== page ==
Poussin studied painting in the mannerist style in France until 1624, when he traveled to Rome via Venice. His early work in Rome (1624–33) manifests diversified tendencies. He executed many drawings of antique monuments for the great patron of the arts Cassiano del Pozzo. He experimented also with the baroque style of Pietro da Cortona and Lanfranco in works such as the Martyrdom of St. Erasmus (1629; Vatican). The paintings of Titian and Veronese influenced his choice of mythological and elegiac subjects.
Poussin's growing preoccupation with the works of antiquity and of Raphael resulted in a new clarity of composition in such paintings as the Adoration of the Magi (1633; Dresden) and The Golden Calf (c.1635; National Gall., London). His figures began to exhibit greater linear precision and sculptural solidity. Poussin became especially concerned with the didactic and philosophical possibilities of painting. He formulated the doctrines that became the basis of French classical and academic art, whereby a work was intended to arouse rational and intellectual, rather than visual, response in the viewer. His approach to and successful justification of this intellectualization profoundly influenced painting far into the 19th cent.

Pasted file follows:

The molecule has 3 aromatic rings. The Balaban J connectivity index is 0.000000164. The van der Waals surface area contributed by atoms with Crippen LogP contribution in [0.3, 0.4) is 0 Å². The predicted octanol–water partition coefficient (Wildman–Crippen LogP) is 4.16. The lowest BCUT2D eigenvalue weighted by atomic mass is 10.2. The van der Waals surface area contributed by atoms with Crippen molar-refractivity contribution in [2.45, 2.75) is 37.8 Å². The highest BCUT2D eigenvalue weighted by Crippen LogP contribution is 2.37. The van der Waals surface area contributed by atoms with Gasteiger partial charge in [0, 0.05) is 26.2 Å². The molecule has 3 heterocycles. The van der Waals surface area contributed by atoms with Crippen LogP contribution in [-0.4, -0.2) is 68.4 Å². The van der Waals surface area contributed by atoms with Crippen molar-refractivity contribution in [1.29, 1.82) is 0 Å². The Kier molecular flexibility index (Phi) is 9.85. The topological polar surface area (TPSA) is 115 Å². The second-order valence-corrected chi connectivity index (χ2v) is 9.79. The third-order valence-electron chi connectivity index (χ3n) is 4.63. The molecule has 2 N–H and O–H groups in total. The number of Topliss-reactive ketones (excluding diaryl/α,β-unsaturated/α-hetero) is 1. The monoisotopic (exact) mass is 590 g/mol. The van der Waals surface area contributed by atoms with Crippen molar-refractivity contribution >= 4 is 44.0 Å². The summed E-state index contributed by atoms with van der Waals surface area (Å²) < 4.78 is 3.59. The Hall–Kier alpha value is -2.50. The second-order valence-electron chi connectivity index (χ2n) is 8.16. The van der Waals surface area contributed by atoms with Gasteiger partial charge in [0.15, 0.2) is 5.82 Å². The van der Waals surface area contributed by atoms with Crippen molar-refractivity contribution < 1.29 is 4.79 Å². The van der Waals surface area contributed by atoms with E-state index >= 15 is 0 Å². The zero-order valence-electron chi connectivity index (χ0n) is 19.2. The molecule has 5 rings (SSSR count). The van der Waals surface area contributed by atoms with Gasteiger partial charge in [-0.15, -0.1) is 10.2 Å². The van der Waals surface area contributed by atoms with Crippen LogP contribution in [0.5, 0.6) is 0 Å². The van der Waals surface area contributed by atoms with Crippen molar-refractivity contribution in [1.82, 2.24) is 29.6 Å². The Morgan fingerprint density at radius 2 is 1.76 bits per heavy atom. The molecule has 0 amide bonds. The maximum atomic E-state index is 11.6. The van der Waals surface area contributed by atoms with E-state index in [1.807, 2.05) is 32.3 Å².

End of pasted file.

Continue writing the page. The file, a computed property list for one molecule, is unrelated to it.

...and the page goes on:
In 1640, Poussin was called to Paris by Louis XIII to displace Vouet as first painter to the king. Both the intrigues of Vouet and the task of administering the large-scale decoration of the Grand Gallery of the Louvre were distasteful to Poussin. A cold austerity characterizes his few works that remain from this period, e.g., Truth Rescuing Time (Louvre). By 1643, Poussin had returned to Rome. He then produced works that are considered the purest embodiments of French classicism. A comparison of his early and late versions of Shepherds of Arcadia (c.1629, Chatsworth Coll., England; and c.1650, Louvre) shows the fundamental change in his outlook. The poetic, dynamic emphasis of the early work was abandoned for the contemplative aspects of the subject in the later work. In his two series of the Seven Sacraments (1640s), he concentrated upon the symbolic meaning of each sacrament, stressing monumental solemnity and dignity.
During the late 1640s Poussin turned to landscape painting. In such works as the Death of Phocion (1648) he constructed a classical landscape, ordered with mathematical precision through the use of architecture. A renewed interest in mythology led him to favor esoteric themes, as in the Landscape with Orion (1658; Metropolitan Mus.). In his late work he developed a freer conception of nature, while his figures were considerably reduced in size and importance. Of his last works, the paintings in the series known as the Four Seasons (1660–64; Louvre) are most notable.
See his drawings ed. by W. F. Friedlander (4 vol., 1939–63); his paintings ed. by A. Blunt (1966); studies by C. Wright (1985) and Y. Zolotov (1985).
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